Rinaman also credited Castroneves providing the precision – and an intangible – required for each stop.
“The energy is with Helio,” Rinaman said. “I don’t know that he’s ever come into the garage depressed, down, even with everything he’s gone through. And it spreads through the team. It’s something that you have to be there every day to understand. We’re just glad we have him back.”
Castroneves noted that some members of this crew have been with him for 10 years.
“If they are nervous, we’re more nervous (as the driver) than anybody because you don’t want to screw it up,” Castroneves said. “If you screw it up, all you’re going to hear is (grief) until next year. Again, they are incredible. They know my style. They know what I like, they know what I don’t like. We are a team…and we celebrate together.”
– John Sturbin can be reached at email@example.com
Practice Friday for the Indianapolis 500 IndyCar Series event on the 2.5-mile Indianapolis Motor Speedway, with position, car number in parentheses, driver, chassis-engine and speed:
1. (3) Helio Castroneves, Dallara-Honda, 223.920
2. (12) Will Power, Dallara-Honda, 223.560
3. (5) Mario Moraes, Dallara-Honda, 222.951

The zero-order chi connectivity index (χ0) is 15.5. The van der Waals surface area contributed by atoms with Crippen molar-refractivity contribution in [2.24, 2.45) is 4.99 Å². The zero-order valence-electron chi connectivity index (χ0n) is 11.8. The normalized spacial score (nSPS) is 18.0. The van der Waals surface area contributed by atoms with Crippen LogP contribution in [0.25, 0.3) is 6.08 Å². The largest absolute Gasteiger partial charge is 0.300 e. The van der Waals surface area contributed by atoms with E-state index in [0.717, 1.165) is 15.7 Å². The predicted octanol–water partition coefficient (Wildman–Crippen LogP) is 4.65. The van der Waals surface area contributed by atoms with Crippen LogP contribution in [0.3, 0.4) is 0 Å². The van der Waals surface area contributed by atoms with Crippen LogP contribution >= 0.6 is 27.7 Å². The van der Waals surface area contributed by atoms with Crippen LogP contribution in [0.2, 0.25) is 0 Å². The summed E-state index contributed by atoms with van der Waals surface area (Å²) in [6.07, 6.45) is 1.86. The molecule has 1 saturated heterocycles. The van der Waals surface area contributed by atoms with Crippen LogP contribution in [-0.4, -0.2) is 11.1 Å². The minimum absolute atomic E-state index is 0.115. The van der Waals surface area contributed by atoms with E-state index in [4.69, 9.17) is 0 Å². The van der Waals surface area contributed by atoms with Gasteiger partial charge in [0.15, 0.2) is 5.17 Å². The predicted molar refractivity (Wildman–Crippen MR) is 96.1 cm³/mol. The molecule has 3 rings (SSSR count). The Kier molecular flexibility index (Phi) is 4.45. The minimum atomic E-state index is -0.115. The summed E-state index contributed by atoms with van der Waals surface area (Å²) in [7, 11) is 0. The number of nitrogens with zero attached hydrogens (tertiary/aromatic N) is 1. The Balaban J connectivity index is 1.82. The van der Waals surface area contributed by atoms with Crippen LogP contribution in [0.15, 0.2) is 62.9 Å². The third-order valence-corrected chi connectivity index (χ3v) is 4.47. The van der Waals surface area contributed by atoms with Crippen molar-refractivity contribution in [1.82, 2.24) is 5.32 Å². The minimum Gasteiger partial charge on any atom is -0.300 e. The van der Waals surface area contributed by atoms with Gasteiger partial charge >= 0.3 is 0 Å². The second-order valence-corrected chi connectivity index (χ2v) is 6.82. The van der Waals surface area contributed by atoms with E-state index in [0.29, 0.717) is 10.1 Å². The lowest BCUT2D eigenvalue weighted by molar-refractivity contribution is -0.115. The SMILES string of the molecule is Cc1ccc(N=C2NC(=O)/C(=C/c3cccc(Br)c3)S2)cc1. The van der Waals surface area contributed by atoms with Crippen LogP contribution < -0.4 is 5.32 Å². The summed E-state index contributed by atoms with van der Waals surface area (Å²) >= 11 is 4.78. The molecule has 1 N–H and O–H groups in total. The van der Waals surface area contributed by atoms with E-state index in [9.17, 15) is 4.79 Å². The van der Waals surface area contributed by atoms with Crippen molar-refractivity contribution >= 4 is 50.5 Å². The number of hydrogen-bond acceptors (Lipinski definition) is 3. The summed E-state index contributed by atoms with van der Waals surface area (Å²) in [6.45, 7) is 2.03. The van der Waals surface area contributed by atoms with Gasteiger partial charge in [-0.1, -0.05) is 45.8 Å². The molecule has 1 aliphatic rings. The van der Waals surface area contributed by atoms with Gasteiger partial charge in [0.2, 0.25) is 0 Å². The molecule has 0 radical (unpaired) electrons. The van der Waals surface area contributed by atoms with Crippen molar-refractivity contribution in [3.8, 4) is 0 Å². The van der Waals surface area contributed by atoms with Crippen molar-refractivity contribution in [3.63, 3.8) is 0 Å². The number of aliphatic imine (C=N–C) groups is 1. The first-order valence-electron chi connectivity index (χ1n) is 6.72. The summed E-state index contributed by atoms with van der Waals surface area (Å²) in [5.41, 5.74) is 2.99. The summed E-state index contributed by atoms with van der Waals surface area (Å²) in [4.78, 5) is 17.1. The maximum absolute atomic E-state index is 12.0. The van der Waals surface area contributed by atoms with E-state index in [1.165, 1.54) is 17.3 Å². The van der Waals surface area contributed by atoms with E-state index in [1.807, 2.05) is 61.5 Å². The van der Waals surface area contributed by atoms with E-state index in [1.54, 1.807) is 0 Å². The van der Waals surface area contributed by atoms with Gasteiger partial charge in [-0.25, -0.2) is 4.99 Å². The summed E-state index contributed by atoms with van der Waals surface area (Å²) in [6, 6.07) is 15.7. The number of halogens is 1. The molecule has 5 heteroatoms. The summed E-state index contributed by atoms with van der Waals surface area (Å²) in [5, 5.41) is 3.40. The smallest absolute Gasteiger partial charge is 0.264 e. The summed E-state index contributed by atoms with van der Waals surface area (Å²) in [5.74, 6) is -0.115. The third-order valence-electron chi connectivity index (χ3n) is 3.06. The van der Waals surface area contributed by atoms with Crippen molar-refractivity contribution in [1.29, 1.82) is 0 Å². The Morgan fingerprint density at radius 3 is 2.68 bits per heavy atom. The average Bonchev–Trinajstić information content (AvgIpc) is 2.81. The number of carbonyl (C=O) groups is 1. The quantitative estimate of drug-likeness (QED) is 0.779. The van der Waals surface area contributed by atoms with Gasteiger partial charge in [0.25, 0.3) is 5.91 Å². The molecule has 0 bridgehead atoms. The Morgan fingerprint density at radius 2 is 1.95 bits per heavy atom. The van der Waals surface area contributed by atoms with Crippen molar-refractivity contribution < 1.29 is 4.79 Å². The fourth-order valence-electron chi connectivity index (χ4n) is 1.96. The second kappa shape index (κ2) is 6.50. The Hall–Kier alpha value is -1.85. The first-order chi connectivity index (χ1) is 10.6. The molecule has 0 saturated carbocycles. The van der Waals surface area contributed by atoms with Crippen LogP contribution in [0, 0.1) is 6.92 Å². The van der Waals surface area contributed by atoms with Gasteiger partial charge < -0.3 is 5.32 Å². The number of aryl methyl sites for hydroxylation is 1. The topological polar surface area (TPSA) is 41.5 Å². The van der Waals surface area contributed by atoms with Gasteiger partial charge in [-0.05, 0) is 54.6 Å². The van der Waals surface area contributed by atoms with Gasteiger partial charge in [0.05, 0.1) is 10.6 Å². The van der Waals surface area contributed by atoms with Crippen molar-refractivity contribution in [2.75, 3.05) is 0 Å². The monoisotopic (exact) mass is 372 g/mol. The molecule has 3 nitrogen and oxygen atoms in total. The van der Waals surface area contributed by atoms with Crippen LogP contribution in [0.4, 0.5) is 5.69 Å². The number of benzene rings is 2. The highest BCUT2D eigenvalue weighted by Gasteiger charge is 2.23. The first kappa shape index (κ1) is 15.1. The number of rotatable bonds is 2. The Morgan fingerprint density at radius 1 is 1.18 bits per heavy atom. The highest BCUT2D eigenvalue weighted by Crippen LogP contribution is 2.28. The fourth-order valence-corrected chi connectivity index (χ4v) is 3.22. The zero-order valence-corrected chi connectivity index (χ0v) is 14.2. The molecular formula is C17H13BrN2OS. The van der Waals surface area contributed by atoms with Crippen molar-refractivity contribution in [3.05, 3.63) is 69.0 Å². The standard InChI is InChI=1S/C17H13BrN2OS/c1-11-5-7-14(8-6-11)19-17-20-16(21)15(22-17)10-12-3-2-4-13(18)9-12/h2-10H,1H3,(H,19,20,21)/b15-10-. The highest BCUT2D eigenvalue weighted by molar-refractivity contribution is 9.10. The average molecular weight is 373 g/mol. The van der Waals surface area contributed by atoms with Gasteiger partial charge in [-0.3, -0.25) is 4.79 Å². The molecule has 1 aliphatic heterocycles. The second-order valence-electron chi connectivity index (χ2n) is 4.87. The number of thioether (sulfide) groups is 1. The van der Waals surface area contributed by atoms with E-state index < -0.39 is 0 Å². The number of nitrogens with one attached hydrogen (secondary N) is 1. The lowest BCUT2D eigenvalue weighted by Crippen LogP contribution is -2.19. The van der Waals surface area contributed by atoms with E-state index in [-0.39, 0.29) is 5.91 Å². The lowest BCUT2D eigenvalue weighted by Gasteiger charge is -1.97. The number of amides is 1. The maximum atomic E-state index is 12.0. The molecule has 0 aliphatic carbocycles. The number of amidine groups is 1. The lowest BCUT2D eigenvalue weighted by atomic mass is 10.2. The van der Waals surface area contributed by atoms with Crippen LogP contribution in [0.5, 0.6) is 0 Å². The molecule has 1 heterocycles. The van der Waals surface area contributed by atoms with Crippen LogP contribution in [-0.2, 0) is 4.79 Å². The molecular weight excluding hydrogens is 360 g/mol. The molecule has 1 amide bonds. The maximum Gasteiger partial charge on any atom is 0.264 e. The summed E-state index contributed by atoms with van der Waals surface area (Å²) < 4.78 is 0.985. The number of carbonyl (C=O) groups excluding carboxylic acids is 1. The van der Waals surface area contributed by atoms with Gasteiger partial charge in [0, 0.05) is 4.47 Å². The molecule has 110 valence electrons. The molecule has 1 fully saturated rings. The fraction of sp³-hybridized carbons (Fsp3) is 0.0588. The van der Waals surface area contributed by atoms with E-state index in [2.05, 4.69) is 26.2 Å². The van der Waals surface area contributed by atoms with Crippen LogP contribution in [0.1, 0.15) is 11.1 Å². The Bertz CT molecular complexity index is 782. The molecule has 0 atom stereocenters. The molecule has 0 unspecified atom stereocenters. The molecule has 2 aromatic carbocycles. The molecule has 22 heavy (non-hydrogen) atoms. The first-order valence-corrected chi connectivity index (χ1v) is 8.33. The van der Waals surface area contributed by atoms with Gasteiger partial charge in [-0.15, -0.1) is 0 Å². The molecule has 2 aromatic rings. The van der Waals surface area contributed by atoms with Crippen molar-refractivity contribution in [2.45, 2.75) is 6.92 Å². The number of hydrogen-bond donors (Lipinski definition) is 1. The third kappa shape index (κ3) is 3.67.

4. (4) Dan Wheldon, Dallara-Honda, 222.386
5. (6) Ryan Briscoe, Dallara-Honda, 222.374
6. (10) Dario Franchitti, Dallara-Honda, 222.357
7. (9) Scott Dixon, Dallara-Honda, 222.017
8. (02) Graham Rahal, Dallara-Honda, 221.771
9. (8) Townsend Bell, Dallara-Honda, 221.434
10. (44) Davey Hamilton, Dallara-Honda, 221.371
11. (11) Tony Kanaan, Dallara-Honda, 221.104
12. (15) Paul Tracy, Dallara-Honda, 220.979
13. (14) Vitor Meira, Dallara-Honda, 220.607
14. (2) Raphael Matos, Dallara-Honda, 220.348
15. (26) Marco Andretti, Dallara-Honda, 220.205
16. (41) A.J. Foyt IV, Dallara-Honda, 220.119
17. (16) Scott Sharp, Dallara-Honda, 219.977
18. (19) Tomas Scheckter, Dallara-Honda, 219.887
19. (36) Alex Tagliani, Dallara-Honda, 219.833
20. (27) Hideki Mutoh, Dallara-Honda, 219.627
21. (20) Ed Carpenter, Dallara-Honda, 219.602
22. (24) Mike Conway, Dallara-Honda, 219.560
23. (7) Danica Patrick, Dallara-Honda, 219.328
24. (17) Oriol Servia, Dallara-Honda, 219.317
25. (99) Alex Lloyd, Dallara-Honda, 219.262
26. (18) Justin Wilson, Dallara-Honda, 218.919
27. (21) Ryan Hunter-Reay, Dallara-Honda, 218.593
28. (06) Robert Doornbos, Dallara-Honda, 218.164
29. (13) E.J. Viso, Dallara-Honda, 217.788
30. (23) Milka Duno, Dallara-Honda, 217.599
31. (67) Sarah Fisher, Dallara-Honda, 217.315
32. (43) John Andretti, Dallara-Honda, 217.296
33. (00) Nelson Philippe, Dallara-Honda, 216.631